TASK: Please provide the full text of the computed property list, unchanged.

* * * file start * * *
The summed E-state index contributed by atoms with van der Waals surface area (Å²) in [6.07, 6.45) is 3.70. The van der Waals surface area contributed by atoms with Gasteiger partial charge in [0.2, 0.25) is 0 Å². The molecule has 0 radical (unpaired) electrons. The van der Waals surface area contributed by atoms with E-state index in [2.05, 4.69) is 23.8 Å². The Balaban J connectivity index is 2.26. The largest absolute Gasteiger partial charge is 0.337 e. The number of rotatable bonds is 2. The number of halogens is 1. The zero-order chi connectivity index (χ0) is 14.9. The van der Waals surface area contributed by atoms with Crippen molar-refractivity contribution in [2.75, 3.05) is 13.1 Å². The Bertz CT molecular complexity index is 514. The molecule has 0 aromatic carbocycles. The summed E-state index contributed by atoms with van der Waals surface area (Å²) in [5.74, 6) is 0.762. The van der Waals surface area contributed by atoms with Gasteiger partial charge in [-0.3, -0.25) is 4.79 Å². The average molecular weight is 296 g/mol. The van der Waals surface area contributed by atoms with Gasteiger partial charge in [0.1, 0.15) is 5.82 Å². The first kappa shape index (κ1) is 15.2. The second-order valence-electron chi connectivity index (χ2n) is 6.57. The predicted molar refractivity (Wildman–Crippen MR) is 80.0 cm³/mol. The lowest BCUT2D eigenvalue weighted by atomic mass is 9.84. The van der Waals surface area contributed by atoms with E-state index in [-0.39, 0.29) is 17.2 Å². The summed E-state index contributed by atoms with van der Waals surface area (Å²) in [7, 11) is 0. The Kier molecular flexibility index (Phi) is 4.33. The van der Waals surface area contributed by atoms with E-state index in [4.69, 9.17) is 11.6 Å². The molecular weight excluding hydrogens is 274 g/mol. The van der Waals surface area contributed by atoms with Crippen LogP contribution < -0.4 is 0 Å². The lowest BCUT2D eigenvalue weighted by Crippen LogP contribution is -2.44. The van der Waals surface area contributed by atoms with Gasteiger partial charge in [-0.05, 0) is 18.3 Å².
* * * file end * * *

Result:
The summed E-state index contributed by atoms with van der Waals surface area (Å²) in [6.07, 6.45) is 3.70. The van der Waals surface area contributed by atoms with Gasteiger partial charge in [0.2, 0.25) is 0 Å². The molecule has 0 radical (unpaired) electrons. The van der Waals surface area contributed by atoms with E-state index in [2.05, 4.69) is 23.8 Å². The Balaban J connectivity index is 2.26. The largest absolute Gasteiger partial charge is 0.337 e. The number of rotatable bonds is 2. The number of halogens is 1. The zero-order chi connectivity index (χ0) is 14.9. The van der Waals surface area contributed by atoms with Crippen molar-refractivity contribution in [2.75, 3.05) is 13.1 Å². The Bertz CT molecular complexity index is 514. The molecule has 0 aromatic carbocycles. The summed E-state index contributed by atoms with van der Waals surface area (Å²) in [5.74, 6) is 0.762. The van der Waals surface area contributed by atoms with Gasteiger partial charge in [-0.3, -0.25) is 4.79 Å². The average molecular weight is 296 g/mol. The van der Waals surface area contributed by atoms with Gasteiger partial charge in [0.1, 0.15) is 5.82 Å². The first kappa shape index (κ1) is 15.2. The second-order valence-electron chi connectivity index (χ2n) is 6.57. The predicted molar refractivity (Wildman–Crippen MR) is 80.0 cm³/mol. The lowest BCUT2D eigenvalue weighted by atomic mass is 9.84. The van der Waals surface area contributed by atoms with E-state index in [-0.39, 0.29) is 17.2 Å². The summed E-state index contributed by atoms with van der Waals surface area (Å²) in [7, 11) is 0. The Kier molecular flexibility index (Phi) is 4.33. The van der Waals surface area contributed by atoms with E-state index in [4.69, 9.17) is 11.6 Å². The molecular weight excluding hydrogens is 274 g/mol. The van der Waals surface area contributed by atoms with Crippen LogP contribution < -0.4 is 0 Å². The lowest BCUT2D eigenvalue weighted by Crippen LogP contribution is -2.44. The van der Waals surface area contributed by atoms with Gasteiger partial charge in [-0.05, 0) is 18.3 Å².